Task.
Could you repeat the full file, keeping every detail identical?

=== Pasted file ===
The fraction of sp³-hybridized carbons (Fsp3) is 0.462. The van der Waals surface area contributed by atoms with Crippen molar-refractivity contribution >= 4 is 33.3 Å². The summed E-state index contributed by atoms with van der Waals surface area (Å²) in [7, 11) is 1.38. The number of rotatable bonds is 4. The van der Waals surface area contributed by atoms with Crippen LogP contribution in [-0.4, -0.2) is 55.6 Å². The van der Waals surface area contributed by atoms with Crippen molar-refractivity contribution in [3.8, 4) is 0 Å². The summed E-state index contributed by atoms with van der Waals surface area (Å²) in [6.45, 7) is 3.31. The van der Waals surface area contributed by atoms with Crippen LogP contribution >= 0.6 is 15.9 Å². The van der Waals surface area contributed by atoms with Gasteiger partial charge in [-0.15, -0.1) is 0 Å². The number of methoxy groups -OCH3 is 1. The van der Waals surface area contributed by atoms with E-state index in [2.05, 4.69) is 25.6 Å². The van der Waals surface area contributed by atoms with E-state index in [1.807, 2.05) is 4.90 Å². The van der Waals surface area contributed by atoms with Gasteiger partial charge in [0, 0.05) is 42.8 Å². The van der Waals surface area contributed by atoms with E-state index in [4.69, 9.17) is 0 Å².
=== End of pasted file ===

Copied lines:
The fraction of sp³-hybridized carbons (Fsp3) is 0.462. The van der Waals surface area contributed by atoms with Crippen molar-refractivity contribution >= 4 is 33.3 Å². The summed E-state index contributed by atoms with van der Waals surface area (Å²) in [7, 11) is 1.38. The number of rotatable bonds is 4. The van der Waals surface area contributed by atoms with Crippen LogP contribution in [-0.4, -0.2) is 55.6 Å². The van der Waals surface area contributed by atoms with Crippen molar-refractivity contribution in [3.8, 4) is 0 Å². The summed E-state index contributed by atoms with van der Waals surface area (Å²) in [6.45, 7) is 3.31. The van der Waals surface area contributed by atoms with Crippen LogP contribution >= 0.6 is 15.9 Å². The van der Waals surface area contributed by atoms with Gasteiger partial charge in [-0.15, -0.1) is 0 Å². The number of methoxy groups -OCH3 is 1. The van der Waals surface area contributed by atoms with E-state index in [2.05, 4.69) is 25.6 Å². The van der Waals surface area contributed by atoms with E-state index in [1.807, 2.05) is 4.90 Å². The van der Waals surface area contributed by atoms with Gasteiger partial charge in [0, 0.05) is 42.8 Å². The van der Waals surface area contributed by atoms with E-state index in [4.69, 9.17) is 0 Å².